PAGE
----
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Diversity of Microbes I. Diversity of Life A. Gaia Hypothesis i.

Earth is a living entity and its biosphere regulates and maintains climate and atmosphere at an optimum B. Aquatic Ecosystems i. 97.5% is salt water & 2.5% is fresh ii. 71% of Earth surface occupied by ocean iii. Mean depth of ocean 3.8 km as deep as 11 km iv. Total volume is 1.4 x 107 km3 v. 300 X more space for life than on land or fresh water vi. Inhabited by at least microbes C. Human Body i. A microbial system 90% non-human ii. 10X more bacterial cell than human 1. Help to digest food 2. Help to fight pathogens 3. Help provide vitamins D. Aquatic Microbes i. Bacteria ii. Archaea iii. Protists iv. Fungi v. Viruses E. Where did water come from? i. Degassing and condensation ii. Comet impact bring ice to earth iii. Asteroid impact H2O inside asteroids brought to earth iv. Ratio of heavy : normal H20 providing clues F. *Microfossils ~ 3.5-3.8 billion years old G. What constitutes life? (Essential characteristics) i. Membranes ii. Aqueous system iii. Monomers to macromolecules iv. Information carriers (RNA/DNA) and translation apparatus

v. Energy storage & flow vi. Catalysts H. How did life originally evolve? i. Vital force view: Life is different than forces found in physics/chemistry (Not testable via science) ii. Mechanistic view: Life is chemically based and composed of the same elements as the inanimate universe with a UNIQUE and PARTICULAR assignment I. Spontaneous Generation i. Do some forms of life arise repeatedly and directly from inanimate matter? ii. 1665: Francesco Redi Life generates life iii. 1884: Louis Pasteur Airborne microbes J. Origin of Life on Earth i. Hypothesis I: Extraterrestrial OriginPanspermia 1. Theory that life exists and is distributed throughout the universe in the form of germs or spores 2. Life may not be unique to earth ii. Hypothesis II: Chemical Evolution 1. Origin of life can be viewed as four overlapping stages a. Stage 1: Nucleotides and amino acids before cells i. Extraterrestrial input hypothesis: organic matter and water brought to earth via asteroid and comet collisions with earth ii. Reducing atmosphere hypothesis (Chemical evolution) 1. Volcanic out gassing strongly reducing atmosphere (H20, Cl, H2, CH4, H2S, NH3, CO2) 2. There was little or no O2

3. Miller-Urey Experiment: Could key organic molecules have formed in the conditions of early Earth? a. Simulated biological conditions without oxygen b. Produced nucleotides and amino acids, precursors for DNA and proteins/enzymes iii. Hydrothermal Vent Hypothesis: Temperature gradients and plume chemistry formation of organic molecules b. Stage 2: Nucleotides and amino acids polymerize i. DNA, RNA & proteins ii. How did macromolecules form from monomers without the aid of enzymes? iii. Concentration of monomers at edges at hot pools polymerization iv. Metal (nickel and iron) polymerization of amino acids without O2. c. Stage 3: Polymers enclosed in membranes i. Protobionts Aggregate of abiotically produced organic molecules that can have metabolism ii. Coacervates cant reproduce but have internal chemistry different from surrounding environment 1. Mixture of protein and polysaccharides form coacervates d. Stage 4: Evolution of cellular properties i. How do you get from non-living chemical blob like a protobiont to a living cell? ii. Need: 1. Catalyst 2. Information carrier and transfer 3. Energy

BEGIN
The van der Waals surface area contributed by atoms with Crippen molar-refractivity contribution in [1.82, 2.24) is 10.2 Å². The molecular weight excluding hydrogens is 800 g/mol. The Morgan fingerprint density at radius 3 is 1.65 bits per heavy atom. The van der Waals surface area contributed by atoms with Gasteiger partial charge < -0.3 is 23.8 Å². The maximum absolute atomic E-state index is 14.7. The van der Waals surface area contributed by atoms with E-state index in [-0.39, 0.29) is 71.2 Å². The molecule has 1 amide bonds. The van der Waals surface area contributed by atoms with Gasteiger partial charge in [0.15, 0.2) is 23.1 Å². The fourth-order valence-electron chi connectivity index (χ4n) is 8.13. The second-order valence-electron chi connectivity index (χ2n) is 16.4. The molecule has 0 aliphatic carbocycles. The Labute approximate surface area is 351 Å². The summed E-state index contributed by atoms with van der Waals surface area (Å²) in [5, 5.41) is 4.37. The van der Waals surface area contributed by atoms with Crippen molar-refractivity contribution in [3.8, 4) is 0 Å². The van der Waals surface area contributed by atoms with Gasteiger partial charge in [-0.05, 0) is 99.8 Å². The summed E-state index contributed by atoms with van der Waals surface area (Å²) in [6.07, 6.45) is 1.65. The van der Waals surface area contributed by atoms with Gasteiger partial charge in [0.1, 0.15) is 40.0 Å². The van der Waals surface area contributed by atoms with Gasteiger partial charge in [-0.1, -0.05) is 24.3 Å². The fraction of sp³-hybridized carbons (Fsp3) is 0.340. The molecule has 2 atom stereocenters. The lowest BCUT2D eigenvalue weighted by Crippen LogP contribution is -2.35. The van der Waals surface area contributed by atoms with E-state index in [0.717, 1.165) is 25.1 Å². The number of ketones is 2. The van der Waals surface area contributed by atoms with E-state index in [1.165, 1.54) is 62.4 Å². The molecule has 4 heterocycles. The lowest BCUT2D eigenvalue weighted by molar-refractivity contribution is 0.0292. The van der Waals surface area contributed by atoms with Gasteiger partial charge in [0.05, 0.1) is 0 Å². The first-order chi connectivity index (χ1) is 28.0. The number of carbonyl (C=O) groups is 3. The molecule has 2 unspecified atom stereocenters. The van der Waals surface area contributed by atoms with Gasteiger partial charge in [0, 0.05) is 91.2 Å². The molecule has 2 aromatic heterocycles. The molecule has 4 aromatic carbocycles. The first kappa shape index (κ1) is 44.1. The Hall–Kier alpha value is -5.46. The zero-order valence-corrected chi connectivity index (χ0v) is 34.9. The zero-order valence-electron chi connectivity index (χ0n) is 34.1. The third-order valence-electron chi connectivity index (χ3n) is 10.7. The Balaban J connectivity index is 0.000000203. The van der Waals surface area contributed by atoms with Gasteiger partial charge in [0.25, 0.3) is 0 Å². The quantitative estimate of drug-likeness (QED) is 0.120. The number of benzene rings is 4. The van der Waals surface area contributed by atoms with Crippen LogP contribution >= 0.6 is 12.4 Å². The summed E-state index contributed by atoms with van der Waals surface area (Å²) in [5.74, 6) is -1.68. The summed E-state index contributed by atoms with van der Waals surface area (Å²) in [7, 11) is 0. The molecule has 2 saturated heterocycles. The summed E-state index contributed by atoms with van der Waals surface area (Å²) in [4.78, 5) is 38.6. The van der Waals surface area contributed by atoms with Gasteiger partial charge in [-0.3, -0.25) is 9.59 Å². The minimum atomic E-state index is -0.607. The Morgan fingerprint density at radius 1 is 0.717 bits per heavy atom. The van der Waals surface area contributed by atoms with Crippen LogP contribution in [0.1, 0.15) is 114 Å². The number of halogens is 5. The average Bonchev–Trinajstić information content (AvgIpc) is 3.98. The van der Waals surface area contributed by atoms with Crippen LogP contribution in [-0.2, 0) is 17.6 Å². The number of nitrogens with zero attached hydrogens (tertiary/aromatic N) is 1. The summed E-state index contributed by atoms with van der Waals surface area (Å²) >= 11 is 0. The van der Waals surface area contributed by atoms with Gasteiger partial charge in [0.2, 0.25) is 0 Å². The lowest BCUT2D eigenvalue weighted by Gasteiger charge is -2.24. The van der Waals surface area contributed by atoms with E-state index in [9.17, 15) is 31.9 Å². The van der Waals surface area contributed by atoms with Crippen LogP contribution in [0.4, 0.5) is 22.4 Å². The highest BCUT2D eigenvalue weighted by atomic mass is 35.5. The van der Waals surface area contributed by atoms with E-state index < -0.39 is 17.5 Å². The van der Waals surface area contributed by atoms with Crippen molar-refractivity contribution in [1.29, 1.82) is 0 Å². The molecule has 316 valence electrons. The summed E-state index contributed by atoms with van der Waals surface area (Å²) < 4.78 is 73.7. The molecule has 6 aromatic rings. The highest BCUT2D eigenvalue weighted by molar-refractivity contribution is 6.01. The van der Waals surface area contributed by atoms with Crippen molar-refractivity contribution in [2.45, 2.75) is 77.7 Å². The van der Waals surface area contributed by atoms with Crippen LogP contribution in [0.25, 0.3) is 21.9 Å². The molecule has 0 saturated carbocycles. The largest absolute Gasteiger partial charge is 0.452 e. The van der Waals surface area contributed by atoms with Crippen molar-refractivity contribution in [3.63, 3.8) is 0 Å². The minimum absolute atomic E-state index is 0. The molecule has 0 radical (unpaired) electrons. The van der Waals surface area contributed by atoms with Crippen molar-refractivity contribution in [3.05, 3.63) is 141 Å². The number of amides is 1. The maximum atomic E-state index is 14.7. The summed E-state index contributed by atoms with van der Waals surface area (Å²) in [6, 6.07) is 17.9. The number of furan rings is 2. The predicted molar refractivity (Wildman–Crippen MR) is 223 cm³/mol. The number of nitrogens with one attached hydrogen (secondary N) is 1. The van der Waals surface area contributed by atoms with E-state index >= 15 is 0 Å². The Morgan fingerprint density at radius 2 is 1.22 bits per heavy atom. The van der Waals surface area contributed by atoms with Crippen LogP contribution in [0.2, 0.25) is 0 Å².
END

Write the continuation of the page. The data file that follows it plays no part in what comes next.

iii. Catalytic RNA RNA folding (H bonds stabilize in 3-D form) iv. Ribozymes Thomas Cech (1980) v. RNA world: 1. Acted as both information carrier 2. Catalyst II. The History of Life on Earth A. Dating i. Fossils 1. Stratigraphic Relationship a. Can determine relative ages of fossils b. Similar types of fossils found within strata in widely separated parts of the earth c. Major changes in fossil types in the rock strata used to define time periods 2. Absolute dating using radioactive decay a. Radioactive isotopes decay over regular equal periods of time b. If you know how much isotope existed at the beginning and you know how much remains you can calculate the age of the sample c. Ratio of radioisotope to stable isotope provides info about how many half-lives have passed ii. Geologic and Biogeochemical changes that affected extinction and evolution 1. Continential Drift sea level fall 2. Climate change 3. Volcanic activity 4. Unidirectional in O2 5. External events III. Phylogeny & Introduction to Microbiology A. Changes in living organisms are a result of two interactive processes: i. Genetic exchange affects their characteristics allows them to survive in given environment

ii. Environmental change influences type of organisms that have existed during different periods B. Taxonomy and Systematics i. Taxonomy 1. Theory and practice of classifying organisms ii. Phylogeny 1. Classifying organism based on evolutionary history iii. Systematics 1. The science of studying diversity of organisms and reconstructing phylogeny C. Molecular Phylogeny i. rRNA 1. Structural gene evolutionarily ancient 2. Highly conserved all living organisms have it, plays same role in translation in all organisms 3. Yet sufficient variability to denote difference between organisms ii. Pairwise Evolutionary Distance 1. Squence rRNA gene 2. Align homologous sequences 3. Count differences 4. Calculate pairwise evolutionary distance 5. Phylogenetic tree iii. Microbes occupy all three of the main domains of life 1. Based on 16s or 18s rRNA gene sequences Carl Woese 2. All prokaryotes are microbes and some eukaryotes are microbes 3. 2 entire domains are microbes (Bacteria + Archaea) 4. A full 1/3 of the other are microbes (Eukaryota)